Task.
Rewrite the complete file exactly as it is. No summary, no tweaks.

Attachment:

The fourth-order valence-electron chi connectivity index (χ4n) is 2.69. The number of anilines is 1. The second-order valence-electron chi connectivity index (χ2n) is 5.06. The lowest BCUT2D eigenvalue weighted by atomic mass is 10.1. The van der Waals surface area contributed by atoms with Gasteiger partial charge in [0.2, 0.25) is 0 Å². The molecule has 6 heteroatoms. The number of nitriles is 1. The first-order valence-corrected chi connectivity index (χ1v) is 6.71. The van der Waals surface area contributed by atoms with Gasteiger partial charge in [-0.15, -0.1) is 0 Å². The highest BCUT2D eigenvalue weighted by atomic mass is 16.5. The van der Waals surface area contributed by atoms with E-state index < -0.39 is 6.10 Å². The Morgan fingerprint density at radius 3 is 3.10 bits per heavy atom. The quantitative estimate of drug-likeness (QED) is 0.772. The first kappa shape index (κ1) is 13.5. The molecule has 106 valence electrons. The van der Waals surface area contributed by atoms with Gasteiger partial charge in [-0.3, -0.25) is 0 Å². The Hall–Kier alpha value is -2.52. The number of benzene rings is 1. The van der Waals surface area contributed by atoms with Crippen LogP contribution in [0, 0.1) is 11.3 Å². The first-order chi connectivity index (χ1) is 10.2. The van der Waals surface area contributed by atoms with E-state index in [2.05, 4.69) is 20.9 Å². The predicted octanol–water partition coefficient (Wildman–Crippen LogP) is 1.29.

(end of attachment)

The fourth-order valence-electron chi connectivity index (χ4n) is 2.69. The number of anilines is 1. The second-order valence-electron chi connectivity index (χ2n) is 5.06. The lowest BCUT2D eigenvalue weighted by atomic mass is 10.1. The van der Waals surface area contributed by atoms with Gasteiger partial charge in [0.2, 0.25) is 0 Å². The molecule has 6 heteroatoms. The number of nitriles is 1. The first-order valence-corrected chi connectivity index (χ1v) is 6.71. The van der Waals surface area contributed by atoms with Gasteiger partial charge in [-0.15, -0.1) is 0 Å². The highest BCUT2D eigenvalue weighted by atomic mass is 16.5. The van der Waals surface area contributed by atoms with E-state index < -0.39 is 6.10 Å². The Morgan fingerprint density at radius 3 is 3.10 bits per heavy atom. The quantitative estimate of drug-likeness (QED) is 0.772. The first kappa shape index (κ1) is 13.5. The molecule has 106 valence electrons. The van der Waals surface area contributed by atoms with Gasteiger partial charge in [-0.3, -0.25) is 0 Å². The Hall–Kier alpha value is -2.52. The number of benzene rings is 1. The van der Waals surface area contributed by atoms with Crippen LogP contribution in [0, 0.1) is 11.3 Å². The first-order chi connectivity index (χ1) is 10.2. The van der Waals surface area contributed by atoms with E-state index in [2.05, 4.69) is 20.9 Å². The predicted octanol–water partition coefficient (Wildman–Crippen LogP) is 1.29.